Mary Oliver

Little Owl Who Lives in the Orchard 

His beak could open a bottle, 
and his eyes - when he lifts their soft lids -
go on reading something
just beyond your shoulder -
Blake, maybe, 
or the Book of Revelation.

Never mind that he eats only 
the black-smocked crickets, 
and the dragonflies if they happen
to be out late over the ponds, and of course
the occasional festal mouse.
Never mind that he is only a memo
from the offices of fear -

it's not size but surge that tells us
when we're in touch with something real,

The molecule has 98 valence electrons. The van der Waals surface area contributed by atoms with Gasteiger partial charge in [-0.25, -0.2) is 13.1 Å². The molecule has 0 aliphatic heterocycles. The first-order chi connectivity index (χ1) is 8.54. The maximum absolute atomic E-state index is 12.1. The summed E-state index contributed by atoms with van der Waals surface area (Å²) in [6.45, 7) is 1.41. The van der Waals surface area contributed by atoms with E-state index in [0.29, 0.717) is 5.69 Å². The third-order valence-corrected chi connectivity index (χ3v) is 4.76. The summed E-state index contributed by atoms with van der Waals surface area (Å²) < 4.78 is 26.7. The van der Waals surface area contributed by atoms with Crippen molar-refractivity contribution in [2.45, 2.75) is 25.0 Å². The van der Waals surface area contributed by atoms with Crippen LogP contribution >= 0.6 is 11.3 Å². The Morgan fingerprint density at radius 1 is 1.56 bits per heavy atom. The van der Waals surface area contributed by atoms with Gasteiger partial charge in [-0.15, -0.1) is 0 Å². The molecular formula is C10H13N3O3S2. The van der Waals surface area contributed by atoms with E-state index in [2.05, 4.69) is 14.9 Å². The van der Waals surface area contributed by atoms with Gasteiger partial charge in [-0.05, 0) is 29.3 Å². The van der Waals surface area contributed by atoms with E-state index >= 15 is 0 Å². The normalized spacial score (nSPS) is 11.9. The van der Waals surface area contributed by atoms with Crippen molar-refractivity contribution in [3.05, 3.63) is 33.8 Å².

and when I hear him in the orchard
flutteringdown the little aliminum
ladder of his scream -
when I see his wings open, like two black ferns, 

a flurry of palpitations
as cold as sleet
rackets across the marshlands
of my hear
tlike a wild spring day.

Somewhere in the universe, 
in the gallery of important things,
 the babyish owl, ruffled and rakish, 
sits on its pedestal.
Dear, dark dapple of plush! 
A message, reads the label, 
from that mysterious conglomerate: 
Oblivion and Co.
The hooked head stares
from its house of dark, feathery lace.
It could be a valentine.

spoken = Shelley Lynn Johnson